N. M. MAMMADOVA
Candidate of Economic Sciences Institute of Oriental Studies of the Russian Academy of Sciences
Iran Keywords: social policy, principles of the Islamic legal system, Gini coefficient, Mehr program
In the 1960s and 1970s, the Shah's model of development provided Iran with a fairly high rate of economic growth. Every year, the volume of industrial output increased by 10-15%. Modern branches of industrial production were emerging. And yet, this model has failed, mainly because the right balance has not been found in the relationship between the wealthier state and society. Yes, in general, the level of GDP per capita has grown 3.8 times in ten years (from 1966/67 to 1976/77). However, at the same time, the stratification of society also grew rapidly.1
After the 1979 Islamic Revolution, the new regime declared its primary goal to support the underprivileged. The Islamic leadership faced a challenge: what should be the specific social policy, how should it be correlated with the Islamic principles of justice?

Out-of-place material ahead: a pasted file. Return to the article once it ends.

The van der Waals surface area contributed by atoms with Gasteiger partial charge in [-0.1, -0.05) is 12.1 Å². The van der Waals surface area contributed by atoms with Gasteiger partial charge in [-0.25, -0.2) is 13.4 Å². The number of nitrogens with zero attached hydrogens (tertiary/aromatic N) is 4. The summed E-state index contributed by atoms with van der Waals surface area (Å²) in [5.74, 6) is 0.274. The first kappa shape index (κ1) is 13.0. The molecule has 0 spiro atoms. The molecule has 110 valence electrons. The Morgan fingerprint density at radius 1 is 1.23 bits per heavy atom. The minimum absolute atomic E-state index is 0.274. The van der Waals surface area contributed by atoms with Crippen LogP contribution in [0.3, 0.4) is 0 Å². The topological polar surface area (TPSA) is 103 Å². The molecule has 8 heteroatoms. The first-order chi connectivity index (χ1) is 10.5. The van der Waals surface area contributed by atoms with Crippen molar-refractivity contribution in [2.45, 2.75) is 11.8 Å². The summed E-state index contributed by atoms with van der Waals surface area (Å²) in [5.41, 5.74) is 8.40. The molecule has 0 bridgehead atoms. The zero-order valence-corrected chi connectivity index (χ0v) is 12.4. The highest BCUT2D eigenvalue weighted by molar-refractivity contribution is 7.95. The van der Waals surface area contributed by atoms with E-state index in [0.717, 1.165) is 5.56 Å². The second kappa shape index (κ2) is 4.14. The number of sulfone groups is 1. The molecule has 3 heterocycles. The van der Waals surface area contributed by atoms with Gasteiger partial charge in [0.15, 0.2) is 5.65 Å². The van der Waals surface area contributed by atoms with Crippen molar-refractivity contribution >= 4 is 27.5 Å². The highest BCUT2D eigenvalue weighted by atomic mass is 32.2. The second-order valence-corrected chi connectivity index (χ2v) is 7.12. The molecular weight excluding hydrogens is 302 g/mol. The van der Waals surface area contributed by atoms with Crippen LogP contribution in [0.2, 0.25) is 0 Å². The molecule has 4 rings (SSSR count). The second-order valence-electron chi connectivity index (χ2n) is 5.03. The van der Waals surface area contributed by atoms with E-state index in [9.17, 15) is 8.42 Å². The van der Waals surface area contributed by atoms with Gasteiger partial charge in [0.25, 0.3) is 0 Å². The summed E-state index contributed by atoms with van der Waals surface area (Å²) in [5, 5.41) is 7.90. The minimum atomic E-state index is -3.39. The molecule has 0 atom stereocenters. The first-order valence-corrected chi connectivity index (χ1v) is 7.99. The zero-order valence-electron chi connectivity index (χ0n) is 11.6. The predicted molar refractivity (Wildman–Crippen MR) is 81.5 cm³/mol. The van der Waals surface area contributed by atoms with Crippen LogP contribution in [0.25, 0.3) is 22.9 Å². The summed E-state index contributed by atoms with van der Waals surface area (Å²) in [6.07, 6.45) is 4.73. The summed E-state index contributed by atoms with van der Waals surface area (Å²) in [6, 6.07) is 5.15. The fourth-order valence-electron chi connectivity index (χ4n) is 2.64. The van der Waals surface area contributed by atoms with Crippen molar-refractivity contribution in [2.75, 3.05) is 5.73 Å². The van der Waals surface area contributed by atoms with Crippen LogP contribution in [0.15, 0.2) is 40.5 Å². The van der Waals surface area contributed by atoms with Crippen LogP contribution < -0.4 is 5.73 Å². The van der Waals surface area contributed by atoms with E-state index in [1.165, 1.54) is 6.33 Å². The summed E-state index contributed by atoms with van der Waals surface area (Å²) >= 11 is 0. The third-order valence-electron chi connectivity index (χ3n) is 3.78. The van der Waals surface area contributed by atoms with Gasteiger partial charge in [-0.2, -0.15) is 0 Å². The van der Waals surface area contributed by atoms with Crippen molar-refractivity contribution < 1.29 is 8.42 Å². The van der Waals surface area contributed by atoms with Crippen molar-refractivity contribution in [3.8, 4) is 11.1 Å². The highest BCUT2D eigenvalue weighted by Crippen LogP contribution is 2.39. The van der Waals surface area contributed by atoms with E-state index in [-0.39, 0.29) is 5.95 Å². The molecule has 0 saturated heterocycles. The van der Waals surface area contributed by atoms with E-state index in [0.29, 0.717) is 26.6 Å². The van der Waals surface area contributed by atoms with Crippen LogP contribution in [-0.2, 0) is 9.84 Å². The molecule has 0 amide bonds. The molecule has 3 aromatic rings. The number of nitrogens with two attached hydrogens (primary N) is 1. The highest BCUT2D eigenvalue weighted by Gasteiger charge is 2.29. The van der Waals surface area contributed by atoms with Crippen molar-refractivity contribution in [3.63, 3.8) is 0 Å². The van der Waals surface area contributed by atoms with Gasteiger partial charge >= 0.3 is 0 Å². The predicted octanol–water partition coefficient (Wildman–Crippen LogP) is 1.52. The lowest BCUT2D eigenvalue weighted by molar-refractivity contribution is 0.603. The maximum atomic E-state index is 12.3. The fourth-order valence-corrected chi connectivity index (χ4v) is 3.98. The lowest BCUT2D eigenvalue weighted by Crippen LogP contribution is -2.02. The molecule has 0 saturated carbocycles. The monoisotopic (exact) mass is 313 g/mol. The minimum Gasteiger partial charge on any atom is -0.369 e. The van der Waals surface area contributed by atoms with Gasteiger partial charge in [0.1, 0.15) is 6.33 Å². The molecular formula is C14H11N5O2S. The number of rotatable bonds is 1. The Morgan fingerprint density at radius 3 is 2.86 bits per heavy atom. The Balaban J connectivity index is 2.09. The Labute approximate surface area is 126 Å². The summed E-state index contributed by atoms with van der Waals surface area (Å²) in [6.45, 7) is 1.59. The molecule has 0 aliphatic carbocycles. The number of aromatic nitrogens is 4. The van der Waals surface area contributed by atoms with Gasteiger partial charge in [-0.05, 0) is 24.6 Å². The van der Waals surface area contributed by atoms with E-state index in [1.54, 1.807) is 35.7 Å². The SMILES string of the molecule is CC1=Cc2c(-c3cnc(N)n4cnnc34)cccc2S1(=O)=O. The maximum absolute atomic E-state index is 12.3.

On the eve of the revolution, the Gini coefficient 2, which shows the level of uniformity, or, in other words, equity in the distribution of income, was 0.5143 (the higher to one, the greater the income inequality).
This, of course, is not as critical as it was in other countries neighboring Iran. But the concept of inequality, like poverty, always has a subjective dimension in addition to the objective one.
The concept of subjective inequality includes various aspects - from economic to cultural. This includes the difference in living conditions, especially in the everyday life of the Europeanized stratum of the population and the traditional strata that received very little from oil money; and the difference in access to health care and education. Discontent was caused by the spread of prostitution, alcohol, and foreign influence in culture.
It cannot be said that the Shah's regime did nothing in the field of social policy. After all, the" white re ... Читать далее